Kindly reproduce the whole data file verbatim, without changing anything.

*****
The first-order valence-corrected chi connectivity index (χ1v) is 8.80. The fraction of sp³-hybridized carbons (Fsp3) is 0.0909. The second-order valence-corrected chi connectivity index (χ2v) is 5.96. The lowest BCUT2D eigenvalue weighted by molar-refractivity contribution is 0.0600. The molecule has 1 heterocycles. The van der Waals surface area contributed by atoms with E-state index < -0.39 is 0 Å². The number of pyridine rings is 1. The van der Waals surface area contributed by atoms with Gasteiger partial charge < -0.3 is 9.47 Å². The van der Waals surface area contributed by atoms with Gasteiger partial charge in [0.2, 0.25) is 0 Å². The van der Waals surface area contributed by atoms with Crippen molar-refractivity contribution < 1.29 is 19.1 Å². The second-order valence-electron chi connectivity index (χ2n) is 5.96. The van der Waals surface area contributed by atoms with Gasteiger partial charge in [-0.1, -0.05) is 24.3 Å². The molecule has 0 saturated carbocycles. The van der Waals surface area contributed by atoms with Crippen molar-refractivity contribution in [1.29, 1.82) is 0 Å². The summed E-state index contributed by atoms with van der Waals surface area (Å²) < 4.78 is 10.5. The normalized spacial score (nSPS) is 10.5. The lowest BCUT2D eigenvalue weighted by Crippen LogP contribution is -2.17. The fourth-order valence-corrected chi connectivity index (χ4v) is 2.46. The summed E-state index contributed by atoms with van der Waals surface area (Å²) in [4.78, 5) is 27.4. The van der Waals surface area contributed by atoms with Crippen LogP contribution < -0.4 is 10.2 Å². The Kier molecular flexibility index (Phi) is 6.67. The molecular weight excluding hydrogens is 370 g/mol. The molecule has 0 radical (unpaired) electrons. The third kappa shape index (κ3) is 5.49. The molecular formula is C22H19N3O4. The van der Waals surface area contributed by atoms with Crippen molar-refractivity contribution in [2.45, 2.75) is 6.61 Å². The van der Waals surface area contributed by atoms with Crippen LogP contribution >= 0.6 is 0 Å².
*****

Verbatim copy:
The first-order valence-corrected chi connectivity index (χ1v) is 8.80. The fraction of sp³-hybridized carbons (Fsp3) is 0.0909. The second-order valence-corrected chi connectivity index (χ2v) is 5.96. The lowest BCUT2D eigenvalue weighted by molar-refractivity contribution is 0.0600. The molecule has 1 heterocycles. The van der Waals surface area contributed by atoms with E-state index < -0.39 is 0 Å². The number of pyridine rings is 1. The van der Waals surface area contributed by atoms with Gasteiger partial charge < -0.3 is 9.47 Å². The van der Waals surface area contributed by atoms with Gasteiger partial charge in [0.2, 0.25) is 0 Å². The van der Waals surface area contributed by atoms with Crippen molar-refractivity contribution < 1.29 is 19.1 Å². The second-order valence-electron chi connectivity index (χ2n) is 5.96. The van der Waals surface area contributed by atoms with Gasteiger partial charge in [-0.1, -0.05) is 24.3 Å². The molecule has 0 saturated carbocycles. The van der Waals surface area contributed by atoms with Crippen molar-refractivity contribution in [1.29, 1.82) is 0 Å². The summed E-state index contributed by atoms with van der Waals surface area (Å²) < 4.78 is 10.5. The normalized spacial score (nSPS) is 10.5. The lowest BCUT2D eigenvalue weighted by Crippen LogP contribution is -2.17. The fourth-order valence-corrected chi connectivity index (χ4v) is 2.46. The summed E-state index contributed by atoms with van der Waals surface area (Å²) in [4.78, 5) is 27.4. The van der Waals surface area contributed by atoms with Crippen LogP contribution < -0.4 is 10.2 Å². The Kier molecular flexibility index (Phi) is 6.67. The molecular weight excluding hydrogens is 370 g/mol. The molecule has 0 radical (unpaired) electrons. The third kappa shape index (κ3) is 5.49. The molecular formula is C22H19N3O4. The van der Waals surface area contributed by atoms with Crippen molar-refractivity contribution in [2.45, 2.75) is 6.61 Å². The van der Waals surface area contributed by atoms with Crippen LogP contribution >= 0.6 is 0 Å².